Sunday, 14 August 2016

Cheap or free roaming? Use AfWall+ together with Roaming Control

A major shortcoming of android is that you need to root your phone or tablet to use a firewall. Once rooted, there are a few firewalls to choose from, but one is way better than the rest: AfWall+ by ukpriya.

It keeps apps off WiFi, mobile data, your LAN, or all of them. Better yet, you can allow apps to go online in your own country, but block 'em when you're in a place where international data roaming costs a fortune.

If your SIM card is from an EU operator, however, european data roaming is not that expensive anymore. If all goes as planned, data roaming charges will be a thing of the past in Europe next year. Yep, the European Union has a billion flaws, but sometimes those money-guzzlers in Brussels manage to do something useful. Of course it helps when a european law cuts down the eurocrat's own phone bills...

With intra-EU data roaming charges knocked down and about to die, the data roaming black- and whitelists of AfWall+ are a bit too blunt. Hopefully a future update will add an EU exclusion option to the roaming rules. Until then, you can roll your own exclusion list with Xposed module Roaming Control.

Even if the general android network settings say that roaming is not allowed, Roaming Control lets your android roam on selected networks and in countries. It also makes AfWall+ think you're not roaming, tricking it into using the same firewall rules as back home.

So if you're roaming all over the EU and associated countries (Iceland, Liechtenstein, and Norway for now), combine AfWall+ and Roaming Control to allow your phone to roam where it's cheap or free without manually switching AfWall+ profiles.

AFWall+ (Google Play Store)
AfWall+ on F-Droid (The F-Droid version is sometimes a bit old)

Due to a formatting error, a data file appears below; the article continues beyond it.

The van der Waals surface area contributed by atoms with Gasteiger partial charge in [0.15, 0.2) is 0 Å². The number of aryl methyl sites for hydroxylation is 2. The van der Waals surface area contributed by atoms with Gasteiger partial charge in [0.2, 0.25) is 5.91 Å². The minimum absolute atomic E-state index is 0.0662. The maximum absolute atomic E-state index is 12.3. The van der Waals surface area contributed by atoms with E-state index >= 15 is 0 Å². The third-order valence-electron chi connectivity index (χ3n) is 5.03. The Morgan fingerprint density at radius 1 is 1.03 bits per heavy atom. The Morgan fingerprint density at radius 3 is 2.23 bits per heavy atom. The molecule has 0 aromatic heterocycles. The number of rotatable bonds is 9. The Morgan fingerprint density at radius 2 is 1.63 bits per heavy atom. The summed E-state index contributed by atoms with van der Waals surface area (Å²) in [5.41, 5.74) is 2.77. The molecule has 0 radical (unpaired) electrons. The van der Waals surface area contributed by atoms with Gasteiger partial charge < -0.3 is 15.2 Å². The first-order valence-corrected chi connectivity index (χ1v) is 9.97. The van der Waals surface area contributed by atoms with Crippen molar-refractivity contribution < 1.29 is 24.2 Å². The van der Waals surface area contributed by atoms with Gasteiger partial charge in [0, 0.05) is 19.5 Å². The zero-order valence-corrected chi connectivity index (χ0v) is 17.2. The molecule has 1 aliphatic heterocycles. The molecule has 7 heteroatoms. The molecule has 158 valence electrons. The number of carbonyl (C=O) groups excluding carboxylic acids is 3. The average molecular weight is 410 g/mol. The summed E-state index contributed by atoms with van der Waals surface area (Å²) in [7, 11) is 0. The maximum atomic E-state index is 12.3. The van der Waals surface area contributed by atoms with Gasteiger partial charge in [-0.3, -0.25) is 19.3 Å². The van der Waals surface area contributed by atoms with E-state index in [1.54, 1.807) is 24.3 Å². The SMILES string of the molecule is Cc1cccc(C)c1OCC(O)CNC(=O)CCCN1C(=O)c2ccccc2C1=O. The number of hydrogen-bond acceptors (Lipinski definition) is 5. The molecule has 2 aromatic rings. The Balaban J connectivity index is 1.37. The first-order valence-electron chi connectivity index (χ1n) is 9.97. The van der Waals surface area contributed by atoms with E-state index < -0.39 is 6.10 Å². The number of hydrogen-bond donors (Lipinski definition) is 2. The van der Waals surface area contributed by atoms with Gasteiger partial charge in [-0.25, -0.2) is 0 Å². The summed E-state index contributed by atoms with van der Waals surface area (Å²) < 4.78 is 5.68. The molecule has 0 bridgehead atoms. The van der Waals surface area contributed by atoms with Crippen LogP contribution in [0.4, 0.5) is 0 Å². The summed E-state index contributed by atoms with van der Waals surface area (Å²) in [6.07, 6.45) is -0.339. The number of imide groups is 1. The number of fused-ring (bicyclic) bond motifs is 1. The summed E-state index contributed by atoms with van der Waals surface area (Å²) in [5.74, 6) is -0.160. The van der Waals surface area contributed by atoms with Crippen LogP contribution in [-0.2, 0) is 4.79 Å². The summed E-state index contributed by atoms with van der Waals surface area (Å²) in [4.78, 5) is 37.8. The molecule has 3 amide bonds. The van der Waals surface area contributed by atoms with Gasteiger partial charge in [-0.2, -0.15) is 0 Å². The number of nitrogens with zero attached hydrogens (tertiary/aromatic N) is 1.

AFWall+ on xda

Roaming Control in the Xposed repository
Roaming Control on xda

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Thursday, 28 July 2016

Nokia Here Maps renamed Here WeGo: car builders teach it to ride a bike, sort of

History lesson: this blog exists because way back when Symbian was still alive the only official way to update Nokia Maps was with the oversized, Windows-only piece of crapware called Nokia Map Loader. So I made a list of links to download map updates directly on your phone without using a PC or Nokia's horrible map update app. Despite Nokia's attempts to get my site offline, it's still alive and kicking. That site grew into Symbian Underground, then Android Underground, and who knows what's gonna be next. CyanogenOS Underground?

Lots of things changed since then. Nokia sold Here Maps - the old Nokia Maps, then Ovi Maps - to a bunch of car manufacturers. Its latest name is Here WeGo, and something else changed besides the name. Here Maps only knew about cars and public transport, but Here WeGo finally figured out how to ride a bike. That was about time; Google Maps added bike lanes ages ago.

Here WeGo shares a bad habit with Google Maps. More often than not, both apps route you around parks rather than through them, even if the park is big and full of bike lanes. On the bright side, Here WeGo's offline capabilities beat Google Maps, so it is the better choice if you cycle in distant countries with data roaming charges that would require a second mortgage on your house.

Unlike Google Maps, Here WeGo only shows routes, not bike lanes. There's no indication whatsoever of which streets are bike friendly or not, and it happily suggests that you take your bike and your life to speeding car-infested throughfares where cycling is another word for suicide.

So yes, Here WeGo can ride a bike, but its current cycling skills resemble those of the average tourist kicking a McBike rental through downtown Amsterdam after extensive sampling of the Dutch herbs and spices. Lets hope the car companies that own Here WeGo are willing to invest a bit more in navigation for Android users that pedal around on two wheels.

Here WeGo in Google Play
Google Maps in Google Play

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